Nothing makes sense in Hollywood. Sometimes someone's career is trucking along nicely and then suddenly takes a wild and unexplainable turn. And I'm not just talking about people whose careers take an abrupt twist turn because of financial woes. Nicolas Cage, for example. It might seem like his career has taken a strange path, but nothing about Cage's career is confusing to me, because he's notoriously irresponsible with his money. He'll balance normal, standard movies, with completely bizarre and forgettable movies, (Wicker Man, or one of the three movies he made last year where he fights numbers), because a) he needs the work since he spent all of his money on castles and Elvis's old clothing and b) he's full-on crazy. That's fine. I support and understand you, Nicolas Cage.
And I'm also not talking about actors or directors who continue to get work even though I personally think they're bad, or because their particular styles don't appeal to me. Keanu Reeves keeps getting acting work even though he's made of porcelain and marbles, (for the eyes), because women find his featureless face and sexual androgyny to be oddly attractive. Tyler Perry keeps making Tyler Perry movies because millions of people watch every single one of them. I get that, even if I don't get that. I'm talking about actors and directors whose careers were trucking along smoothly until one day, something... broke.
#5. Brett Ratner
"I am Brett Ratner. I directed all of the Rush Hour movies, directed the shit out of them. I am in-fucking-vincible!"
Has no one told you you're just lucky to be here?
I should back up.
For many years, I didn't know anything about Brett Ratner. He was a director that made several movies that, combined, left absolutely no impact on me, (except one you-ruined-the-trilogy shaped impact on my heart right after he made X-Men: The Last Stand). I knew who he was, and I was familiar with most of his movies, and I knew that he looked like a hairy meatball that wanted to convince other meatballs that it was super suave, or I guess, I don't know, the direct link between humans and teddy bear hamsters.
But I still never gave him much thought.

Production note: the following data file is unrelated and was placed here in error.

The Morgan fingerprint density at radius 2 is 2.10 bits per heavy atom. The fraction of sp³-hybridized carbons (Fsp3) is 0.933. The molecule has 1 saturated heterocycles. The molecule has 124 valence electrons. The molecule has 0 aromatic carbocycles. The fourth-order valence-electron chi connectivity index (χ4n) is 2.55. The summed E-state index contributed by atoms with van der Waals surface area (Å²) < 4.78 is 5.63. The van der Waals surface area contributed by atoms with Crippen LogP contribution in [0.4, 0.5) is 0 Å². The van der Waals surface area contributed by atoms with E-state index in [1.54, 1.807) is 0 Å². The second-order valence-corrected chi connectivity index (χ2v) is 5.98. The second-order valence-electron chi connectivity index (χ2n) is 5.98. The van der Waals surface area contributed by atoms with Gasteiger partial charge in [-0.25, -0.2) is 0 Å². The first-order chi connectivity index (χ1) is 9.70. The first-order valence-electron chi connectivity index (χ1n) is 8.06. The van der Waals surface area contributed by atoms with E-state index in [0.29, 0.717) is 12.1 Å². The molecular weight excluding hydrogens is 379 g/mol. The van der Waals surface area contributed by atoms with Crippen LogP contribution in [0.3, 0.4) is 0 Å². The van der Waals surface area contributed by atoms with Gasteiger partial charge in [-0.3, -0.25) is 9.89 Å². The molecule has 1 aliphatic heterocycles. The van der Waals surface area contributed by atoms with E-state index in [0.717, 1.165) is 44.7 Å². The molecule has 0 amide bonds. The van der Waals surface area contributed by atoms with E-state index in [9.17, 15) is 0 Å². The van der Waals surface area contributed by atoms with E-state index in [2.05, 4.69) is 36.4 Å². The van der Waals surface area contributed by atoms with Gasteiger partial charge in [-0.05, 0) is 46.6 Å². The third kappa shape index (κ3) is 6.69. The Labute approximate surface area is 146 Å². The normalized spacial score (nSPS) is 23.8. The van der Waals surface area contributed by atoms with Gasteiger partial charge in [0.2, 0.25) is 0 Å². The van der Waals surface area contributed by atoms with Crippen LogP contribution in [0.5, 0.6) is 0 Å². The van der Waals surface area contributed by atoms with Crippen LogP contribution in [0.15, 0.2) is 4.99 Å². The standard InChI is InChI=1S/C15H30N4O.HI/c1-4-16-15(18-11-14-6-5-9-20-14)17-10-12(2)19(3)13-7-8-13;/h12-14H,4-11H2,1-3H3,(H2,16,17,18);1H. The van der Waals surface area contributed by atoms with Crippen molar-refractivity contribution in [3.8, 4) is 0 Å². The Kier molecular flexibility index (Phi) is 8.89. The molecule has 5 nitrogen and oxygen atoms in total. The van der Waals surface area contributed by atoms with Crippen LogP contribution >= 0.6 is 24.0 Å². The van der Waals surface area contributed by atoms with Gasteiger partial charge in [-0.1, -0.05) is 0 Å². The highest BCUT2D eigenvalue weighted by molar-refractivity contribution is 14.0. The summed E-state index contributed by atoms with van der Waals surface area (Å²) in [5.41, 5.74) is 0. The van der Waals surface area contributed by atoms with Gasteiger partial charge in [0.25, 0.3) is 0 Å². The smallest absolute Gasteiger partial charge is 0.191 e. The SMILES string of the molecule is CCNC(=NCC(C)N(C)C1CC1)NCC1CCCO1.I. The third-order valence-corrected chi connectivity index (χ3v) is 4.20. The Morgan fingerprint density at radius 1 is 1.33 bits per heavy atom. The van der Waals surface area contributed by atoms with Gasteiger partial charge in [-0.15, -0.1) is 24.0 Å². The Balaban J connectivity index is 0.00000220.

Lately, though, between doing press for Tower Heist and research for the How I Ruined My Career memoir I imagine he must be planning on writing one day, Ratner's been all over the news. I first noticed him when he talked openly in an interview about "banging Olivia Munn" and then promptly forgetting her. He later went on the Howard Stern show and apologized, claiming that he in fact did NOT have sex with Olivia Munn after all, which, yeah, man, obviously, we know.
Shortly thereafter this ridiculous and embarrassing episode, during a Q&A for his movie, when asked about rehearsals for his actors, Ratner said "Rehearsal is for fags."
This is dumb for a lot of reasons. It's insensitive, chiefly, but beyond that, I marvel at how stupid it is. Knowing how Hollywood and the media like to latch onto stupid things that celebrities do and blow them up, it's idiotic that he decided to use a slur while being interviewed in front of cameras and microphones. Also? It's such an absurd thing to take a stand on. You hate rehearsing? Rehearsing's "for fags?" What kind of human gets so incensed by the idea of rehearsals that he'll so thoroughly let his guard down in front of the press while he's out trying to convince people he's made a movie that they'll enjoy? It's not like anyone asked a question that was insulting or particularly incendiary that would cause Ratner to lose his cool and say something dumb. They asked him about the concept of rehearsals.